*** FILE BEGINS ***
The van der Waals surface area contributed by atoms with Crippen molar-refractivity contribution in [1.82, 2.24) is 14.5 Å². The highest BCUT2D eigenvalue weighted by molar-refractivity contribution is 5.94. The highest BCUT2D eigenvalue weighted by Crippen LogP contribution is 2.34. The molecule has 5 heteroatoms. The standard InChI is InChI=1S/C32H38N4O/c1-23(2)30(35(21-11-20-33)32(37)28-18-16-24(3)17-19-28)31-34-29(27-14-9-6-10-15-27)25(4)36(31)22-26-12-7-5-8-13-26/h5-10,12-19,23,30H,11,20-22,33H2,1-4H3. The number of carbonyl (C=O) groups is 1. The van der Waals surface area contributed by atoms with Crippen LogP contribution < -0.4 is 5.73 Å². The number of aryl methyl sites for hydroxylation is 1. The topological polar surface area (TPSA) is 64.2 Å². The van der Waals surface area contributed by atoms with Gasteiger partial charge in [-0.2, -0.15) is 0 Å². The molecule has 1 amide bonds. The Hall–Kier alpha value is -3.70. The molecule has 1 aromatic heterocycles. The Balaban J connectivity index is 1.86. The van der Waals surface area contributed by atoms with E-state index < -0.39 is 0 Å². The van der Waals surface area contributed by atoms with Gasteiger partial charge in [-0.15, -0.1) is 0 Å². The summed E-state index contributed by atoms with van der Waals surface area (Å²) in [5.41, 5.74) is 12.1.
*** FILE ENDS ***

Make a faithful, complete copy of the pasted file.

The van der Waals surface area contributed by atoms with Crippen molar-refractivity contribution in [1.82, 2.24) is 14.5 Å². The highest BCUT2D eigenvalue weighted by molar-refractivity contribution is 5.94. The highest BCUT2D eigenvalue weighted by Crippen LogP contribution is 2.34. The molecule has 5 heteroatoms. The standard InChI is InChI=1S/C32H38N4O/c1-23(2)30(35(21-11-20-33)32(37)28-18-16-24(3)17-19-28)31-34-29(27-14-9-6-10-15-27)25(4)36(31)22-26-12-7-5-8-13-26/h5-10,12-19,23,30H,11,20-22,33H2,1-4H3. The number of carbonyl (C=O) groups is 1. The van der Waals surface area contributed by atoms with Crippen LogP contribution < -0.4 is 5.73 Å². The number of aryl methyl sites for hydroxylation is 1. The topological polar surface area (TPSA) is 64.2 Å². The van der Waals surface area contributed by atoms with Gasteiger partial charge in [-0.2, -0.15) is 0 Å². The molecule has 1 amide bonds. The Hall–Kier alpha value is -3.70. The molecule has 1 aromatic heterocycles. The Balaban J connectivity index is 1.86. The van der Waals surface area contributed by atoms with E-state index < -0.39 is 0 Å². The van der Waals surface area contributed by atoms with Gasteiger partial charge in [-0.15, -0.1) is 0 Å². The summed E-state index contributed by atoms with van der Waals surface area (Å²) in [5.41, 5.74) is 12.1.